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Publication numberUS7799085 B2
Publication typeGrant
Application numberUS 10/817,051
Publication dateSep 21, 2010
Filing dateApr 2, 2004
Priority dateNov 18, 2003
Fee statusPaid
Also published asEP1532945A2, EP1532945A3, EP1532945B1, US20050107883, US20100222891
Publication number10817051, 817051, US 7799085 B2, US 7799085B2, US-B2-7799085, US7799085 B2, US7799085B2
InventorsGary P. Goodfried, Stephen A. Hazebrouck, Mark B. Lester, Scott C. Brown
Original AssigneeDepuy Products, Inc.
Export CitationBiBTeX, EndNote, RefMan
External Links: USPTO, USPTO Assignment, Espacenet
Modular implant system with fully porous coated sleeve
US 7799085 B2
Abstract
A modular knee implant system allows a surgeon to select between several different styles of distal femoral implant components and several different styles of stem extensions while also allowing for use of a metaphyseal component. The metaphyseal component can be a universal one that is usable with all of the styles of distal femoral implant components through use of an adapter. A second adapter allows for use of stem extensions with different types of connectors with the metaphyseal component. A separate metaphyseal component could also be provided with a distal Morse taper post to mate with a distal femoral component having a proximal Morse taper bore. The metaphyseal component may have an outer surface that is configured to maximize contact area with the patient's bone, and may have a surface finish over a substantial part of its overall length that is conducive to bone ingrowth.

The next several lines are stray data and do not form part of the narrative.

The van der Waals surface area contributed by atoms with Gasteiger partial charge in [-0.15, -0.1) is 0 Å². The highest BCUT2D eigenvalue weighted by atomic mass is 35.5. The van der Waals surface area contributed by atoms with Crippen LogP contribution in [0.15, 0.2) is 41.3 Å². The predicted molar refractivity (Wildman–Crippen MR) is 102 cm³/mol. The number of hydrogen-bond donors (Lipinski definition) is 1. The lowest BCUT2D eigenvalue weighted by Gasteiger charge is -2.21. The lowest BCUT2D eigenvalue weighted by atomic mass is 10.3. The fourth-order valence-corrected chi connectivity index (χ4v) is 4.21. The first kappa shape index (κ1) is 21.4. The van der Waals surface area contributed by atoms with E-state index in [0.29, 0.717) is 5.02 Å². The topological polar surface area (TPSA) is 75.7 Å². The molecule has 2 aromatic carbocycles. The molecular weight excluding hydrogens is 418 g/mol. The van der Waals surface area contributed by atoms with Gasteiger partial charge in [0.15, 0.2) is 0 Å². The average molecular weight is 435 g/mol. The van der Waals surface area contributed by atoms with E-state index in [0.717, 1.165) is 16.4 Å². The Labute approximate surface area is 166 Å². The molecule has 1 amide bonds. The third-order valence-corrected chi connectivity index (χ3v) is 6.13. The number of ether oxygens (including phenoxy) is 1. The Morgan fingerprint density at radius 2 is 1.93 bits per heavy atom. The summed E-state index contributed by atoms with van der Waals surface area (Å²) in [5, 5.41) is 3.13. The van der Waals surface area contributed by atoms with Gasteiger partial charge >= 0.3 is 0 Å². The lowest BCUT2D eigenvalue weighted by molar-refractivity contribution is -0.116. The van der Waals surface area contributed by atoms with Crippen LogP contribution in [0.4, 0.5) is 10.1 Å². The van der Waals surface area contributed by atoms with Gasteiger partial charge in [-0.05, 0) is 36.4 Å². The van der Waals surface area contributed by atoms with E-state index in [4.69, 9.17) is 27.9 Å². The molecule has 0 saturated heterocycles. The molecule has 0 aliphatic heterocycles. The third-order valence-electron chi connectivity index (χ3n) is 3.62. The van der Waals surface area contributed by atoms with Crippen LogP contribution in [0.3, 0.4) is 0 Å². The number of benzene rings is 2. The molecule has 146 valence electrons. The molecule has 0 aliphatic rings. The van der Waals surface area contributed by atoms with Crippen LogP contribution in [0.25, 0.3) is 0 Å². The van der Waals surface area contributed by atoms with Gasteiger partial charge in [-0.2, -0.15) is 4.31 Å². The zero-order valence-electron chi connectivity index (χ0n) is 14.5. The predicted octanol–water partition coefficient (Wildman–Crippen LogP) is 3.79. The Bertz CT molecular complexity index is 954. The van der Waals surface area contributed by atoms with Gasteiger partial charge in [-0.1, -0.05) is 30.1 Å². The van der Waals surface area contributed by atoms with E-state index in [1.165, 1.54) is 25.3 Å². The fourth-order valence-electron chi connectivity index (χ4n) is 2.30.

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Claims(11)
1. A modular orthopaedic implant system comprising:
a distal femoral component having a pair of spaced, curved distal articulating surfaces, a proximal end opposite the distal articulating surfaces, an interior surface defining a tapered bore at the proximal end, the tapered bore being widest at the proximal end and extending distally from the proximal end, and an exterior surface spaced from the distal articulating surfaces, at least a portion of the exterior surface surrounding the tapered bore, the portion of the exterior surface surrounding the tapered bore being asymmetrical in at least one cross-section, the maximum dimension of the distal femoral component in the proximal-distal direction being the distance from the distal articulating surfaces to the proximal end; and